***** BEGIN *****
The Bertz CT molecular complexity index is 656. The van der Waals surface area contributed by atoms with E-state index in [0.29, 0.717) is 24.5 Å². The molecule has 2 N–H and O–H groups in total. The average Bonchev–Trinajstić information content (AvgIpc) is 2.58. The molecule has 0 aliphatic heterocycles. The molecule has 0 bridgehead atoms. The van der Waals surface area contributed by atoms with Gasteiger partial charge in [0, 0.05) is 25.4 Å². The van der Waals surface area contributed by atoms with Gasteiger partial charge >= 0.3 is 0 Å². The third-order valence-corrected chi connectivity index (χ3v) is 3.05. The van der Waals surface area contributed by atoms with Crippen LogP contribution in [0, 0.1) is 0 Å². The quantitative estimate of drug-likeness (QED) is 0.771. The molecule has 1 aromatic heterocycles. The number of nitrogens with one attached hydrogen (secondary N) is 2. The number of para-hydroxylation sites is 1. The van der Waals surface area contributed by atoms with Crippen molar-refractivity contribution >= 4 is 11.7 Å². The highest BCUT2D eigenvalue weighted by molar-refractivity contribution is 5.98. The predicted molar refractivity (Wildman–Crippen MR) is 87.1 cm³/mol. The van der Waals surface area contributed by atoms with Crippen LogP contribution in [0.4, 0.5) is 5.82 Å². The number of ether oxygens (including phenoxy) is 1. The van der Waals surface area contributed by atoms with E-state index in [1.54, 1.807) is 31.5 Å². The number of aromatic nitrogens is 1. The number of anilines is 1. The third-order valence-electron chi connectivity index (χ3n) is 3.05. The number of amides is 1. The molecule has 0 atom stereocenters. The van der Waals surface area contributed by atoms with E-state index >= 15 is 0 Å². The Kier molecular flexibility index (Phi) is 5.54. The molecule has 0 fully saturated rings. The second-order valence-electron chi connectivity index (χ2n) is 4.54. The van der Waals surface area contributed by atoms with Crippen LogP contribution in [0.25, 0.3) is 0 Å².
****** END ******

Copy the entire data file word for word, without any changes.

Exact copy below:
The Bertz CT molecular complexity index is 656. The van der Waals surface area contributed by atoms with E-state index in [0.29, 0.717) is 24.5 Å². The molecule has 2 N–H and O–H groups in total. The average Bonchev–Trinajstić information content (AvgIpc) is 2.58. The molecule has 0 aliphatic heterocycles. The molecule has 0 bridgehead atoms. The van der Waals surface area contributed by atoms with Gasteiger partial charge in [0, 0.05) is 25.4 Å². The van der Waals surface area contributed by atoms with Gasteiger partial charge >= 0.3 is 0 Å². The third-order valence-corrected chi connectivity index (χ3v) is 3.05. The van der Waals surface area contributed by atoms with Crippen LogP contribution in [0, 0.1) is 0 Å². The quantitative estimate of drug-likeness (QED) is 0.771. The molecule has 1 aromatic heterocycles. The number of nitrogens with one attached hydrogen (secondary N) is 2. The number of para-hydroxylation sites is 1. The van der Waals surface area contributed by atoms with Crippen molar-refractivity contribution >= 4 is 11.7 Å². The highest BCUT2D eigenvalue weighted by molar-refractivity contribution is 5.98. The predicted molar refractivity (Wildman–Crippen MR) is 87.1 cm³/mol. The van der Waals surface area contributed by atoms with Crippen LogP contribution in [0.4, 0.5) is 5.82 Å². The number of ether oxygens (including phenoxy) is 1. The van der Waals surface area contributed by atoms with E-state index in [1.54, 1.807) is 31.5 Å². The number of aromatic nitrogens is 1. The number of anilines is 1. The third-order valence-electron chi connectivity index (χ3n) is 3.05. The number of amides is 1. The molecule has 0 atom stereocenters. The van der Waals surface area contributed by atoms with E-state index >= 15 is 0 Å². The Kier molecular flexibility index (Phi) is 5.54. The molecule has 0 fully saturated rings. The second-order valence-electron chi connectivity index (χ2n) is 4.54. The van der Waals surface area contributed by atoms with Crippen LogP contribution in [0.25, 0.3) is 0 Å².